Mikhail Khodorkovsky added that in Russia there is a belief that losing the war in Ukraine could lead to the end of the country.
Vladimir Putin's continued rule will lead to the "disintegration" of the Russian Federation, Mikhail Khodorkovsky has warned.
The exiled Russian businessman, who was once considered the country's wealthiest person, was speaking on the sidelines of a two-day roundtable conference in Brussels centred on the future of Russia and the country's opposition.
The conference, called "The Day After," included EU and Russian opposition representatives and was organised by the major political groups of the European Parliament.
But Khodorkovsky said that active resistance to the war in Ukraine is not as prevalent as the opposition would like to think.
"Putin fails to completely fill people's brains with his propaganda. However, unfortunately, people's perceptions are changing under the pressure of propaganda," said Khodorkovsky, the former CEO of the oil company Yukos.
He said that many Russians believe that losing the war in Ukraine could lead to the country's collapse, a view that he personally sees as "erroneous" but "absolutely effective" in shifting the narrative.
"This is the most dangerous thing. That is why I speak so often and say that Russia's disintegration is threatened only at the hands of Putin, and not because Putin leaves power," the Kremlin critic said, speaking through a translator.
"This is the most important message for Russians today. Putin in power is equal to the disintegration of Russia."
The conference included questions about how to analyse Russian society and whether Russian opposition to Putin is opposition to the war in Ukraine.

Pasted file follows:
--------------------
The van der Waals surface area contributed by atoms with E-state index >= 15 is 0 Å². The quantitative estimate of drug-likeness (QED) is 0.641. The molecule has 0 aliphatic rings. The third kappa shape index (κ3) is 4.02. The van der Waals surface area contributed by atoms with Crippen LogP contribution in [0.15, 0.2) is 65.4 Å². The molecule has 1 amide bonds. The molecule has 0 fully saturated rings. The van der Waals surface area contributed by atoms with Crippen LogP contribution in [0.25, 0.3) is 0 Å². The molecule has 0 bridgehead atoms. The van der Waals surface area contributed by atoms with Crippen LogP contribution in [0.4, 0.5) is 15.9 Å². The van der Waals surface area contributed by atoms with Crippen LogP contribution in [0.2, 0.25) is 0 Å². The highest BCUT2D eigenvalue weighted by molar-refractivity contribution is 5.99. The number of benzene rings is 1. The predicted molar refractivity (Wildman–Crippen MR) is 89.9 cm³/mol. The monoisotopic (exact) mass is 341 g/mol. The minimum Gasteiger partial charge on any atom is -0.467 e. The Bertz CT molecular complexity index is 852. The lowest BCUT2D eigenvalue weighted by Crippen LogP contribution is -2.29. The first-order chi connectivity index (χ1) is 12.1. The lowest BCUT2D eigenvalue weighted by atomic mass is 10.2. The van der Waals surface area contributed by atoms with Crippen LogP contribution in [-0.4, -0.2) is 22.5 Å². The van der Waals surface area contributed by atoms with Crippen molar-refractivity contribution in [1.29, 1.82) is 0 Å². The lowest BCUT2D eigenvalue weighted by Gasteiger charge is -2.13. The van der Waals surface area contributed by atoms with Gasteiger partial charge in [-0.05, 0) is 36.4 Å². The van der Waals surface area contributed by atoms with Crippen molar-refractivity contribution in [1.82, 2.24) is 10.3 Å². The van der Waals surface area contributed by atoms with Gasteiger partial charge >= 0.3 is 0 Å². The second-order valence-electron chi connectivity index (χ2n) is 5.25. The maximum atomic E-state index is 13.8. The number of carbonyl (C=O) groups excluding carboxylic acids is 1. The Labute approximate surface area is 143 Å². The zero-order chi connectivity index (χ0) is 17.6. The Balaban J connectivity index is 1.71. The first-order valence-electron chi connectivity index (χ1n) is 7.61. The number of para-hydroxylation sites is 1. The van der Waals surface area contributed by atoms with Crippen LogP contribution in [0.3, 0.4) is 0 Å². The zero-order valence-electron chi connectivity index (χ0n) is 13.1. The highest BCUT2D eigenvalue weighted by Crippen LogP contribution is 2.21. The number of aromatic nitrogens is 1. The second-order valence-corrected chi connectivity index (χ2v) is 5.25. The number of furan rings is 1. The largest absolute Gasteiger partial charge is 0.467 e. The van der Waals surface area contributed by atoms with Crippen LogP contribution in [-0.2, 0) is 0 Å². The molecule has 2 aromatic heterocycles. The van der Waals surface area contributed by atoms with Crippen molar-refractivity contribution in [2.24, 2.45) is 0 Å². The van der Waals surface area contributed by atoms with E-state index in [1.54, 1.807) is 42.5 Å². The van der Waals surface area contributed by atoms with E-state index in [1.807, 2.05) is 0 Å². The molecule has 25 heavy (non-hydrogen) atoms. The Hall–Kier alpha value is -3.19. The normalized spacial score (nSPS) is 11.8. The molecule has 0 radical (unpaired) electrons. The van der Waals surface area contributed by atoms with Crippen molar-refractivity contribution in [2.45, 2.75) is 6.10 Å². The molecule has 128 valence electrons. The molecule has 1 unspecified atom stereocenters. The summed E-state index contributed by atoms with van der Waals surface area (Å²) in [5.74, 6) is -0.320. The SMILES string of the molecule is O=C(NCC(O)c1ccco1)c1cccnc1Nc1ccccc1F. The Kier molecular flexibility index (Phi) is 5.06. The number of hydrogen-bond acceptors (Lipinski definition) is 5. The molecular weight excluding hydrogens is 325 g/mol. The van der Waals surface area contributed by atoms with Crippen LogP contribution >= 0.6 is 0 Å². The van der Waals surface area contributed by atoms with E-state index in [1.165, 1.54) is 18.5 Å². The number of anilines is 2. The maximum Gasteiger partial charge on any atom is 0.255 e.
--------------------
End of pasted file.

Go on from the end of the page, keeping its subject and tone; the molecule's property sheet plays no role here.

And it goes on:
Discussions also centred on EU strategy including how the EU can support civil society and human rights in Russia.
Dead end 'if things do not change'
Andrius Kubilius, a Lithuanian MEP who previously served as the country's prime minister, told Euronews meanwhile that a change of regime in Russia can come at any time depending on the outcome of this war.
"Russia, I think, it's coming to a dead end in its development if things will not change," said Kubilius.
He added that perestroika, Soviet reform in the 1980s, in his view, happened when the political elite realised that "if things will continue to go as they were going during Brezhnev time, then Soviet Union simply will, you know, collapse very quickly."
Around 70 anti-war and opposition groups previously met in Berlin in April to agree on a common declaration, which has now been signed by 30,000 Russians.
This position is that the war is criminal, that the regime must be removed from power, and that Ukraine’s sovereignty within its 1991 borders must be restored.
Watch Euronews correspondent Efi Koutsokosta's full report in the video player above.